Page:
CFSC, the peace and social justice agency of Quakers in Canada, wrote yesterday to Minister of Foreign Affairs Chrystia Freeland to express deep concerns about Canada’s involvement in the arms trade.
Canada’s arms industry is opaque, as are the criteria for approving arms sales, and the role of the Canadian Commercial Corporation.
What CFSC has been able to learn is alarming. For instance, partners of ours alerted us to the fact that drones used by Israel to fire tear gas during mass killings (largely of unarmed civilians) in Gaza appeared to contain parts made by the Canadian company Actuonix.
We are encouraged by Canada’s joining the Arms Trade Treaty (ATT). However, we also have significant concerns that proposed legislation would not ensure Canada meets the standards established by the ATT. Article 6.3 of the ATT states:
A State Party shall not authorize any transfer of conventional arms […] if it has knowledge at the time of authorization that the arms or items would be used in the commission of genocide, crimes against humanity, grave breaches of the Geneva Conventions of 1949, attacks directed against civilian objects or civilians protected as such, or other war crimes as defined by international agreements to which it is a Party.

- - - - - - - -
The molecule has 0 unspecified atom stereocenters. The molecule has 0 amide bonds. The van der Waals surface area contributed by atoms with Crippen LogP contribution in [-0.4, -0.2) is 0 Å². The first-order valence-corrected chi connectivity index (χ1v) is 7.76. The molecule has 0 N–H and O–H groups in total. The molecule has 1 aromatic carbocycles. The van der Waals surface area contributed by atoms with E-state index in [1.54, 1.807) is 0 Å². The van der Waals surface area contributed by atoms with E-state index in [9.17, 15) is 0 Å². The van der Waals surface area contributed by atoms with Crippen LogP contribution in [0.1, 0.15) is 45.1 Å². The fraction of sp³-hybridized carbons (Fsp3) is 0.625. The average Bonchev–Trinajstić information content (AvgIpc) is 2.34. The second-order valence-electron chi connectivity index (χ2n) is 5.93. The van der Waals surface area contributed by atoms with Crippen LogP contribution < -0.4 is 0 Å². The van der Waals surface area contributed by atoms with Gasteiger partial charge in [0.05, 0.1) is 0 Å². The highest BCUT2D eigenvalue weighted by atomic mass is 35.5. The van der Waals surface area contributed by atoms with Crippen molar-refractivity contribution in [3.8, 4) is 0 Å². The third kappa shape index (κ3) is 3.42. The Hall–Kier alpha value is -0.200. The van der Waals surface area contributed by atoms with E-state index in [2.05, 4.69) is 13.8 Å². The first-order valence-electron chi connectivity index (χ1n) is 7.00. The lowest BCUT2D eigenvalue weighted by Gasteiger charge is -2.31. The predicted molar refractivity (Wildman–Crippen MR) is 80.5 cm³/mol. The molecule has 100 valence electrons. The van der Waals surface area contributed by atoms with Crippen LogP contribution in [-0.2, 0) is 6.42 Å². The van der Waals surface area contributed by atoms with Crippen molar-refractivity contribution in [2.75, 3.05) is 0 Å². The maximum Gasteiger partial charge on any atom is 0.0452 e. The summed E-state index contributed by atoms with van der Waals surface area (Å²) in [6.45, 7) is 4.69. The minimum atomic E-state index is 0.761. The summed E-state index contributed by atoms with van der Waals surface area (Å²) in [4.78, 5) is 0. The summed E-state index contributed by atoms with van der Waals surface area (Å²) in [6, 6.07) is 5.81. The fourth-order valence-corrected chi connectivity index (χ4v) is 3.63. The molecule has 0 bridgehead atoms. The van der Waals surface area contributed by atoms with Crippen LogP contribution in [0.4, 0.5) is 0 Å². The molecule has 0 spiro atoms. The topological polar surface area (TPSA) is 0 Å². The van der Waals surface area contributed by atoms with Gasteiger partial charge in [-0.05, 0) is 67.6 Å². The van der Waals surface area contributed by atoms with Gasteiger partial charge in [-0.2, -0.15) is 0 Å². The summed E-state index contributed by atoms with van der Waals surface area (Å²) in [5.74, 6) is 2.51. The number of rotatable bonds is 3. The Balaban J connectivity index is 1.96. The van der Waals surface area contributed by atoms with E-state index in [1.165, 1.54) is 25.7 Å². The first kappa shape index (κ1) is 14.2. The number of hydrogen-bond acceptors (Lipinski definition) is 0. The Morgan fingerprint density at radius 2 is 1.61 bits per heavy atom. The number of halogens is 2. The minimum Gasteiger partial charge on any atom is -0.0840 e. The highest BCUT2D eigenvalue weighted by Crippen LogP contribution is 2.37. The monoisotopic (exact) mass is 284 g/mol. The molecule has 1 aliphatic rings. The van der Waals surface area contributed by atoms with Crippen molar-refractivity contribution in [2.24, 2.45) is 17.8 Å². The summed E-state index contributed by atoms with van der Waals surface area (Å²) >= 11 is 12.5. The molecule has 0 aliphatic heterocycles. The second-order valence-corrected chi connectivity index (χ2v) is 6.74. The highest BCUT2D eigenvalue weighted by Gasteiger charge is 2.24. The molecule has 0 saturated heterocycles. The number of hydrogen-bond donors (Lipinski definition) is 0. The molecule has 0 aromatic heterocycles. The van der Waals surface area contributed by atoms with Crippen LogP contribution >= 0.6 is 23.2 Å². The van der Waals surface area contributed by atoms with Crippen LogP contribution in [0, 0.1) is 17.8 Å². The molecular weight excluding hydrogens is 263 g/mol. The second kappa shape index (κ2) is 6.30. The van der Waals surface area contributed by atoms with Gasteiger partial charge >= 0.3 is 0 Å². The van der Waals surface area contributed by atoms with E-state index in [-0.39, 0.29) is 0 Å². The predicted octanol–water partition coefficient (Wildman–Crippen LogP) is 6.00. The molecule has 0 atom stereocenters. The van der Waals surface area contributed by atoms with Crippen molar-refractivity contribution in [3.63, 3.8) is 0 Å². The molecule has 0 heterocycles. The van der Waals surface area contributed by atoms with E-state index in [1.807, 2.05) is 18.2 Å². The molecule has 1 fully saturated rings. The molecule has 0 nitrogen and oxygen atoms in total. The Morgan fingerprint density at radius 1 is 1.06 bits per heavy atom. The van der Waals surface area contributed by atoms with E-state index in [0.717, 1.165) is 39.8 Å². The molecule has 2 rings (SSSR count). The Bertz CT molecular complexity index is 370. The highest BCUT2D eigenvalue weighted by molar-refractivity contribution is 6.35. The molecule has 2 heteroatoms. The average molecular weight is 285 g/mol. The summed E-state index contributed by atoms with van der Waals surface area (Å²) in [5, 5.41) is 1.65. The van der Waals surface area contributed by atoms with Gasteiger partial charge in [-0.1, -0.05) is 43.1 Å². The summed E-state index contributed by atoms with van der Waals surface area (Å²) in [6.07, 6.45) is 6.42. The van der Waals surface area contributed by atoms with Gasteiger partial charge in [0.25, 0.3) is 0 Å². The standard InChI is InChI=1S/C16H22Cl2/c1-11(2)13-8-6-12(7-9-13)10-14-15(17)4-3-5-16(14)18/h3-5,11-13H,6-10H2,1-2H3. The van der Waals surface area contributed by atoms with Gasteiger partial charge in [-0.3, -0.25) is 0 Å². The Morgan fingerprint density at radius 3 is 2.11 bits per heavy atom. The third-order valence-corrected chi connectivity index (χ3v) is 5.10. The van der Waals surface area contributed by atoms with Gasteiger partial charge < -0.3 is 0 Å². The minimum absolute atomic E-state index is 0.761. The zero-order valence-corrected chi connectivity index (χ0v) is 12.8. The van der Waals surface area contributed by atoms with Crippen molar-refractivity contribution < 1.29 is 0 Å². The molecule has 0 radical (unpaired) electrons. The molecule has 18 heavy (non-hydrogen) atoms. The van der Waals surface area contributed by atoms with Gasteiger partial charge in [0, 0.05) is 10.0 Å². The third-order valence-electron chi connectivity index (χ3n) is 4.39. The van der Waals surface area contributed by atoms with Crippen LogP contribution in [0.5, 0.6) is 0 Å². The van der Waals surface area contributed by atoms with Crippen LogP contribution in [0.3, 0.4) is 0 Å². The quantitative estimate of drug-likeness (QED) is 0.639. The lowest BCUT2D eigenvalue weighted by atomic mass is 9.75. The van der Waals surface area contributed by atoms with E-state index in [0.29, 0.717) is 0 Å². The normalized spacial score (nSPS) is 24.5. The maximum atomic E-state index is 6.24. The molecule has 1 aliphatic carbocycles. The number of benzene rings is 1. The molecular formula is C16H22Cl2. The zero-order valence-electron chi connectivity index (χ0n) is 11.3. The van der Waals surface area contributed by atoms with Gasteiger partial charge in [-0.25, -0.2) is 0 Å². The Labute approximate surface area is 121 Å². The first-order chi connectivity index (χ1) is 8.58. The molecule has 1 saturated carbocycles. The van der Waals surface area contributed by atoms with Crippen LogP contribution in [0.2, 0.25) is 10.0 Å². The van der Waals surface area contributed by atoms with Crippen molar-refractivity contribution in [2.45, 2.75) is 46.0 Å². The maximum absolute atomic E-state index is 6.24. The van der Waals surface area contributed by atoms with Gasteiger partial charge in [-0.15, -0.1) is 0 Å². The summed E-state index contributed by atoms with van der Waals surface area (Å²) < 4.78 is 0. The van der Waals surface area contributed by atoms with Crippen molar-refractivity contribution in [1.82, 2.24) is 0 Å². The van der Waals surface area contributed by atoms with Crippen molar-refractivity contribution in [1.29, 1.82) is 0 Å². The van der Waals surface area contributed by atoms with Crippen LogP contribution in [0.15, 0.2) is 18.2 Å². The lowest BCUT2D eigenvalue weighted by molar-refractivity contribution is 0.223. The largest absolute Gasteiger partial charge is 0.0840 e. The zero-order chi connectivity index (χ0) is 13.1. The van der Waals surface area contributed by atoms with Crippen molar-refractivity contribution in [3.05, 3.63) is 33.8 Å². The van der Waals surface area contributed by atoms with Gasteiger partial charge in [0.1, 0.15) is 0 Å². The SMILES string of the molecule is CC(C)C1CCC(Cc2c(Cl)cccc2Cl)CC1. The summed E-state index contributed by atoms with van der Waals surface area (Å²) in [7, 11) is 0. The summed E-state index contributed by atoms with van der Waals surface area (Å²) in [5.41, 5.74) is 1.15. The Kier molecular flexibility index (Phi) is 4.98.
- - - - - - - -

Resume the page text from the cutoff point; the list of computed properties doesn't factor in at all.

How is the likelihood that Israel will use Canadian weapons systems against civilians, in violation of international law, taken into consideration by Canadian regulators when issuing export permits? Where is the accountability when this foreseeable event happens, as the world has recently witnessed in Gaza? We have already expressed similar concerns regarding Canadian exports of light armoured vehicles to Saudi Arabia.
We’re also deeply concerned with the fact that arms exports to the US are exempt from review and reporting. This will profoundly compromise Canada’s participation in the ATT, even signalling to other countries that they too can undermine and contravene the ATT’s intent. The ATT is meant to apply globally, and calls on state parties to have “an effective and transparent national control system regulating the transfer of conventional arms.” We can’t see how such a system will be possible for Canada while exempting the majority of Canadian arms exports, which go to the US.
Download a copy of the full letter in PDF.
Learn more about Canadian Quakers’ concern with the arms trade.